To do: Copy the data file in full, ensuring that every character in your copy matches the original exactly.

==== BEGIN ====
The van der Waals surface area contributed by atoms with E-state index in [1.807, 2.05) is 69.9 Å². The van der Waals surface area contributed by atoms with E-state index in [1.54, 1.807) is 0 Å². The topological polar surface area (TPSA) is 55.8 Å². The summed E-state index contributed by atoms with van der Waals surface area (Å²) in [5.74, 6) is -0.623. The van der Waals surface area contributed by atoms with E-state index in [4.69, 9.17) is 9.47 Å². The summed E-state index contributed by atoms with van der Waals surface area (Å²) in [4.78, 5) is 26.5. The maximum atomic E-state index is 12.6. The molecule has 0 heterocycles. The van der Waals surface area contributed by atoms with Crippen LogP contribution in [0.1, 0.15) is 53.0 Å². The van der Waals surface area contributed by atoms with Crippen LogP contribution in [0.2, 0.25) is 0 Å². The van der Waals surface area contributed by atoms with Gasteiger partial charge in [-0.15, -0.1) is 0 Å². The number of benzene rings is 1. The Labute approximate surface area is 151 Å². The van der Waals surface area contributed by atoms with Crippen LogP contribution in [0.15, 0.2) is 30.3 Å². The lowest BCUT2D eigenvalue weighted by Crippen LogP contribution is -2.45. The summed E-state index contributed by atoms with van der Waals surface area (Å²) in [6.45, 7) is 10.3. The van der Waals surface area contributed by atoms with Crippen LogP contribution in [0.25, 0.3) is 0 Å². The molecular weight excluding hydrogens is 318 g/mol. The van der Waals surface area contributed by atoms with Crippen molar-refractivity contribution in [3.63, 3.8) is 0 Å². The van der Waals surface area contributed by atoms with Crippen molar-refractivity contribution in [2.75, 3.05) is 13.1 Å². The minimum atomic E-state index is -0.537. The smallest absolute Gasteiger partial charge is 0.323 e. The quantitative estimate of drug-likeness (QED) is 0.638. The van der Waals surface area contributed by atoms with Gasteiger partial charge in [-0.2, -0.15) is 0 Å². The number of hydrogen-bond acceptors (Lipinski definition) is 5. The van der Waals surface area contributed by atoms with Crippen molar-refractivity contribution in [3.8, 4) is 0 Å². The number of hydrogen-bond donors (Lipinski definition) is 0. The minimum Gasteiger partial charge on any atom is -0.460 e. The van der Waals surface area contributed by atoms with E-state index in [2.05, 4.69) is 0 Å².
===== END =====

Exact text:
The van der Waals surface area contributed by atoms with E-state index in [1.807, 2.05) is 69.9 Å². The van der Waals surface area contributed by atoms with E-state index in [1.54, 1.807) is 0 Å². The topological polar surface area (TPSA) is 55.8 Å². The summed E-state index contributed by atoms with van der Waals surface area (Å²) in [5.74, 6) is -0.623. The van der Waals surface area contributed by atoms with E-state index in [4.69, 9.17) is 9.47 Å². The summed E-state index contributed by atoms with van der Waals surface area (Å²) in [4.78, 5) is 26.5. The maximum atomic E-state index is 12.6. The molecule has 0 heterocycles. The van der Waals surface area contributed by atoms with Crippen LogP contribution in [0.1, 0.15) is 53.0 Å². The van der Waals surface area contributed by atoms with Crippen LogP contribution in [0.2, 0.25) is 0 Å². The van der Waals surface area contributed by atoms with Gasteiger partial charge in [-0.15, -0.1) is 0 Å². The number of benzene rings is 1. The Labute approximate surface area is 151 Å². The van der Waals surface area contributed by atoms with Crippen LogP contribution in [0.15, 0.2) is 30.3 Å². The lowest BCUT2D eigenvalue weighted by Crippen LogP contribution is -2.45. The summed E-state index contributed by atoms with van der Waals surface area (Å²) in [6.45, 7) is 10.3. The van der Waals surface area contributed by atoms with Crippen LogP contribution in [0.25, 0.3) is 0 Å². The molecular weight excluding hydrogens is 318 g/mol. The van der Waals surface area contributed by atoms with Crippen molar-refractivity contribution in [3.63, 3.8) is 0 Å². The van der Waals surface area contributed by atoms with Crippen molar-refractivity contribution in [2.75, 3.05) is 13.1 Å². The minimum atomic E-state index is -0.537. The smallest absolute Gasteiger partial charge is 0.323 e. The quantitative estimate of drug-likeness (QED) is 0.638. The van der Waals surface area contributed by atoms with Gasteiger partial charge in [-0.2, -0.15) is 0 Å². The number of hydrogen-bond acceptors (Lipinski definition) is 5. The van der Waals surface area contributed by atoms with Crippen molar-refractivity contribution in [3.8, 4) is 0 Å². The number of hydrogen-bond donors (Lipinski definition) is 0. The minimum Gasteiger partial charge on any atom is -0.460 e. The van der Waals surface area contributed by atoms with E-state index in [2.05, 4.69) is 0 Å².